Last Sunday, we awoke to the familiar sound of an early morning pickleball match and a mountain of cases of Girl Scout cookies that had taken up residence in our living room.
This was intentional.
Out of sight would mean out of mind, and this is our family’s 4th year of selling cookies.
We know that it’s about 45% strategy (pick the right places to sell at the right time) and 55% hustle (commit the hours it takes to conquer that mountain).
This year the hustle was a little harder because we decided not to sell at a grocery store booth. The pandemic has impacted everyone, even the volunteer sales force that brings you Girl Scout cookies.
But the day promised opportunity.
The pickleball court is across the street from our house and the sun was out, which meant people would also be using the nearby pool.
So we set up shop in the driveway. One daughter managed to hoverboard with a large sign like a really coordinated panhandler and the other ran in and out the house to restock cookies as they sold.
It was a slow start, but as the game released and a large group of neighbors came out, they all smiled with delight at our efforts.
Most of them bought cookies. AND ALL OF THEM MESSAGED THEIR NEIGHBORS.
A steady stream of people began to stop by.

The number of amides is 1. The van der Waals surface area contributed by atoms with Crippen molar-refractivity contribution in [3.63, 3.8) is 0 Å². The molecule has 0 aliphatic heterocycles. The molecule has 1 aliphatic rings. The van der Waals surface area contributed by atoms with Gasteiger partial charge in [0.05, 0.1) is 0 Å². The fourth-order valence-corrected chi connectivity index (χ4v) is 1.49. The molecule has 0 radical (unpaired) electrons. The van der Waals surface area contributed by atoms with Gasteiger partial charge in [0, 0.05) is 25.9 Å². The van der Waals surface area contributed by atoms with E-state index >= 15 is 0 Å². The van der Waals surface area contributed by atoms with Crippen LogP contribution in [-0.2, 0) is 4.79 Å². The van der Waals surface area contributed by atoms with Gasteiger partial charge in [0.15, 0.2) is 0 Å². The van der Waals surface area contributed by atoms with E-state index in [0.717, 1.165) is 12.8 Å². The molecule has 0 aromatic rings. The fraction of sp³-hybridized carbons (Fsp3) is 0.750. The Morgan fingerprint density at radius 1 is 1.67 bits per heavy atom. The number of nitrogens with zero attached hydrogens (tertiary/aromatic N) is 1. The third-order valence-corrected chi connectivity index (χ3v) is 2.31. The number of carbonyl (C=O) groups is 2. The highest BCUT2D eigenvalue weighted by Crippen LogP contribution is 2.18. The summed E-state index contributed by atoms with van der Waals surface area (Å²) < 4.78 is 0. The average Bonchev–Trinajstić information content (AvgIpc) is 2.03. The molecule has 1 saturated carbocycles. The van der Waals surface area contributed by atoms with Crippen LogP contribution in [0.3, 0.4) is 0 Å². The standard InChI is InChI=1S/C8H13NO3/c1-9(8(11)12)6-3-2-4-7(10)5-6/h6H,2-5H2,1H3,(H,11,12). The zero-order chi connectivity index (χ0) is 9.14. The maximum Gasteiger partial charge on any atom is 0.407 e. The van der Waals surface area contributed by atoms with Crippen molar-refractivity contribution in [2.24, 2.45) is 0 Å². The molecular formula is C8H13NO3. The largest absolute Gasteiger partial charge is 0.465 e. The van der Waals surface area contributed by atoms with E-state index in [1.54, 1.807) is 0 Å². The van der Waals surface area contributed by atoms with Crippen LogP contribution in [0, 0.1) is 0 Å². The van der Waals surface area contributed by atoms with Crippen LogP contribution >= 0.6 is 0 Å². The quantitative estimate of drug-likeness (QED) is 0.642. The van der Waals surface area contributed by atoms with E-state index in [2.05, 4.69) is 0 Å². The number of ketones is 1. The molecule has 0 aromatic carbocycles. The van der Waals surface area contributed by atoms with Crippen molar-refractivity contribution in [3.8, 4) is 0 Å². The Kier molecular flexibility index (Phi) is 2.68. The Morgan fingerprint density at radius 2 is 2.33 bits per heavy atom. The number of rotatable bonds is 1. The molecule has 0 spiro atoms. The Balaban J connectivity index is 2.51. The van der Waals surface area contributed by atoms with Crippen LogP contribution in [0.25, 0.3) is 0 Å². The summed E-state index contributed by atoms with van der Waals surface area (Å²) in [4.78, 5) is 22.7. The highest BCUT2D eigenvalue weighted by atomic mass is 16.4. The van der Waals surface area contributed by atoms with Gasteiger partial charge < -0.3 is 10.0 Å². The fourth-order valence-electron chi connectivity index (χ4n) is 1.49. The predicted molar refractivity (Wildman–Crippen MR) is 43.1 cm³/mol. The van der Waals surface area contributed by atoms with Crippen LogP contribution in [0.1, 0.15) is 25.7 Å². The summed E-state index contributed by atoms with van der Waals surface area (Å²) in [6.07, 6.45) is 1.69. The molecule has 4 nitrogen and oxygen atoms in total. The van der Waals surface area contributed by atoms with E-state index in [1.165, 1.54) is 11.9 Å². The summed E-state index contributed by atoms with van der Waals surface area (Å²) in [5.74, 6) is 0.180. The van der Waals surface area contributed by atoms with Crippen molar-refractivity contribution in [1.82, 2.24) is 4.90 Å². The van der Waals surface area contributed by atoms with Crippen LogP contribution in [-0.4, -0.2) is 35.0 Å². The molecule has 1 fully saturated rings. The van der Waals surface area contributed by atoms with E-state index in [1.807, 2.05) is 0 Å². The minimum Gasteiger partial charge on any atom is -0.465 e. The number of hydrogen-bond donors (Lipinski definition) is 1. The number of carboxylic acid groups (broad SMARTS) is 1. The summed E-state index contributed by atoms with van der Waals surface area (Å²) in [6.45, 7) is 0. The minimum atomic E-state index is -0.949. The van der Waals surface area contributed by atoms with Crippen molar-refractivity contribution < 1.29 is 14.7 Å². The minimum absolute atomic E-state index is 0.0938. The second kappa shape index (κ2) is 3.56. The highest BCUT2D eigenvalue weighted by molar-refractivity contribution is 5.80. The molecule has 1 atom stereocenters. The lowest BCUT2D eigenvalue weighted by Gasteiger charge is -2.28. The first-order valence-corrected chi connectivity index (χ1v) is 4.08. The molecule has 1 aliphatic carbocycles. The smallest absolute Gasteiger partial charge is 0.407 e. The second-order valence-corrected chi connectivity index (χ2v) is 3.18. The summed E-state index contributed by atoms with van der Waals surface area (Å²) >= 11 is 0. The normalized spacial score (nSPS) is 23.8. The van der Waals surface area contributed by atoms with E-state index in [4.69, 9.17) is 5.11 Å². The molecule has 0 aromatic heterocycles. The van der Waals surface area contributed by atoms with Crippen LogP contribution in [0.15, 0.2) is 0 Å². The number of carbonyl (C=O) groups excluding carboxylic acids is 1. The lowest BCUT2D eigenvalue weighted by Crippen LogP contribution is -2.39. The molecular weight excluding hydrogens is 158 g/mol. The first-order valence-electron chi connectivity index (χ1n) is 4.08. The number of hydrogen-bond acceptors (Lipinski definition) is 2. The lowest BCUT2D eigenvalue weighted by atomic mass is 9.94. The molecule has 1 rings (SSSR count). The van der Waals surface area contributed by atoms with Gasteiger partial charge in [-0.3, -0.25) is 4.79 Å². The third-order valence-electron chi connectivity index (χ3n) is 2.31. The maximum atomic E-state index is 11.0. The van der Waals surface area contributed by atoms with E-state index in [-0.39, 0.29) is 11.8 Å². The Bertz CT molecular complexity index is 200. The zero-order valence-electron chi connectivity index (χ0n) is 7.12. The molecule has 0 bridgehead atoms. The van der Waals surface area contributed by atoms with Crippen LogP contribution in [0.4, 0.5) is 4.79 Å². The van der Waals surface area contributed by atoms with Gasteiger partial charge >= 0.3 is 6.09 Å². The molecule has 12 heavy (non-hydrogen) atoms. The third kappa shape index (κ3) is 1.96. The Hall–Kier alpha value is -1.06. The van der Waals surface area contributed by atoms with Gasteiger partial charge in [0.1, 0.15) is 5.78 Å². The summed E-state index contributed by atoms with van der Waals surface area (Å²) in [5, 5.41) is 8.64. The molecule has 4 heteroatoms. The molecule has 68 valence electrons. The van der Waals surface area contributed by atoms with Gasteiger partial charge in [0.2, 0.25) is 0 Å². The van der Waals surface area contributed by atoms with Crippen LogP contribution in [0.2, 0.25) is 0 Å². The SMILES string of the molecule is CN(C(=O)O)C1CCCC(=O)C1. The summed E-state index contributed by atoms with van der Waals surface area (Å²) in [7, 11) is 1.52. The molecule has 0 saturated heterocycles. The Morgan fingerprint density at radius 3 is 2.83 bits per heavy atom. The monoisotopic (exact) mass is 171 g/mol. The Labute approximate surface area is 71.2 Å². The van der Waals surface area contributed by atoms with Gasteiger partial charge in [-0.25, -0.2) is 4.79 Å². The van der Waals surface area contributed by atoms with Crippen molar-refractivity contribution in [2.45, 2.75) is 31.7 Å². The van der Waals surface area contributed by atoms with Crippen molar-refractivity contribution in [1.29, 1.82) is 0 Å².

We had cars stopping in the middle of the street and reversing to buy cookies.
A good many of those people showed up because their neighbors called and texted them.
It was high-visibility meets word of mouth at its finest.
The girls managed to do something they’d only done at grocery stores before: they sold a total of $422 worth of cookies in roughly 5 hours.
Why? Because they targeted an audience that WANTED to help them.
The pickleball players were huge amplifiers.
We all need amplifiers.
If you’re trying to grow your newsletter subscription list, it helps immensely if someone with a larger reach than your own is so impressed by your work that they share it with their audience.
Sometimes that means strategically targeting those people. Find ways to get their attention and earn their amplification.
Go find your pickleball players and let them know you’ve got cookies.
This week’s issue includes some voices I think are worth amplifying. Read more about targeting people who will share your content in today’s Marketing section.
New Week, Old Drama
The battle for who gets paid to capture our attention continues, this time with a few rounds of disarming disinformation.
- 'WWD,' 'The Economist' Launch Education Offerings
- Journalists and the looming superstorm of climate disinformation
- To Quash Disinfo, Researchers Must Work With Journalists
- After Facebook’s news flex, Australia passes bargaining code for platforms and publishers
- Facebook to invest $1 billion in news industry after Australia row
- Can social media and journalism form a global partnership?
- Create Big Tech fund to pay for northern journalism
- 'We will not build alternate identifiers': In drastic shift, Google will end behavioral targeting, profile-building in its ad products
- Can Publishers' Contextual Targeting Replace Third-Party Cookies?
- To Succeed Without Cookies, Try Content Commerce
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Have a great week sending, y’all.
Thanks for reading,